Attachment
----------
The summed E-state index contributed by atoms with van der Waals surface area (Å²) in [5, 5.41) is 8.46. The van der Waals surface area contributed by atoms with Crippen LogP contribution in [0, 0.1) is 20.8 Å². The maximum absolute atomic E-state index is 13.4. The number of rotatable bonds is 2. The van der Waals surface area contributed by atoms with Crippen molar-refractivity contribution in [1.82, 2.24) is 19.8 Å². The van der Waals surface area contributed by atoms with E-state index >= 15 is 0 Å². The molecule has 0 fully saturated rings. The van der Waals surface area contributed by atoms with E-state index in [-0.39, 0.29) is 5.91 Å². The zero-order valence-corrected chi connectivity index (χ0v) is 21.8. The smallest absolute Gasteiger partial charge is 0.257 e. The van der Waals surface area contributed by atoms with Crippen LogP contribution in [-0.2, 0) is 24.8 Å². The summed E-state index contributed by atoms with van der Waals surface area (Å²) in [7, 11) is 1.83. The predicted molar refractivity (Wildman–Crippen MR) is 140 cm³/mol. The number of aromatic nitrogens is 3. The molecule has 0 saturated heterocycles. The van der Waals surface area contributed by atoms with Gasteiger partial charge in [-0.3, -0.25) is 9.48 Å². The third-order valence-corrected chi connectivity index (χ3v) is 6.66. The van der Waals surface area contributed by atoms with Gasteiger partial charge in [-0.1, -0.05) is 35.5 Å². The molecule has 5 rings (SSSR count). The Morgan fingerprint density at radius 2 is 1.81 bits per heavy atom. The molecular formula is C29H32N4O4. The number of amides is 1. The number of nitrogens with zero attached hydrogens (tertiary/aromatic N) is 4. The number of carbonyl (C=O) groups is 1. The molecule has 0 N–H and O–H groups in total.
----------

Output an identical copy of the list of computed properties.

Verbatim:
The summed E-state index contributed by atoms with van der Waals surface area (Å²) in [5, 5.41) is 8.46. The van der Waals surface area contributed by atoms with Crippen LogP contribution in [0, 0.1) is 20.8 Å². The maximum absolute atomic E-state index is 13.4. The number of rotatable bonds is 2. The van der Waals surface area contributed by atoms with Crippen molar-refractivity contribution in [1.82, 2.24) is 19.8 Å². The van der Waals surface area contributed by atoms with E-state index >= 15 is 0 Å². The molecule has 0 fully saturated rings. The van der Waals surface area contributed by atoms with E-state index in [-0.39, 0.29) is 5.91 Å². The zero-order valence-corrected chi connectivity index (χ0v) is 21.8. The smallest absolute Gasteiger partial charge is 0.257 e. The van der Waals surface area contributed by atoms with Crippen LogP contribution in [-0.2, 0) is 24.8 Å². The summed E-state index contributed by atoms with van der Waals surface area (Å²) in [7, 11) is 1.83. The predicted molar refractivity (Wildman–Crippen MR) is 140 cm³/mol. The number of aromatic nitrogens is 3. The molecule has 0 saturated heterocycles. The van der Waals surface area contributed by atoms with Gasteiger partial charge in [-0.3, -0.25) is 9.48 Å². The third-order valence-corrected chi connectivity index (χ3v) is 6.66. The van der Waals surface area contributed by atoms with Gasteiger partial charge in [-0.1, -0.05) is 35.5 Å². The molecule has 5 rings (SSSR count). The Morgan fingerprint density at radius 2 is 1.81 bits per heavy atom. The molecular formula is C29H32N4O4. The number of amides is 1. The number of nitrogens with zero attached hydrogens (tertiary/aromatic N) is 4. The number of carbonyl (C=O) groups is 1. The molecule has 0 N–H and O–H groups in total.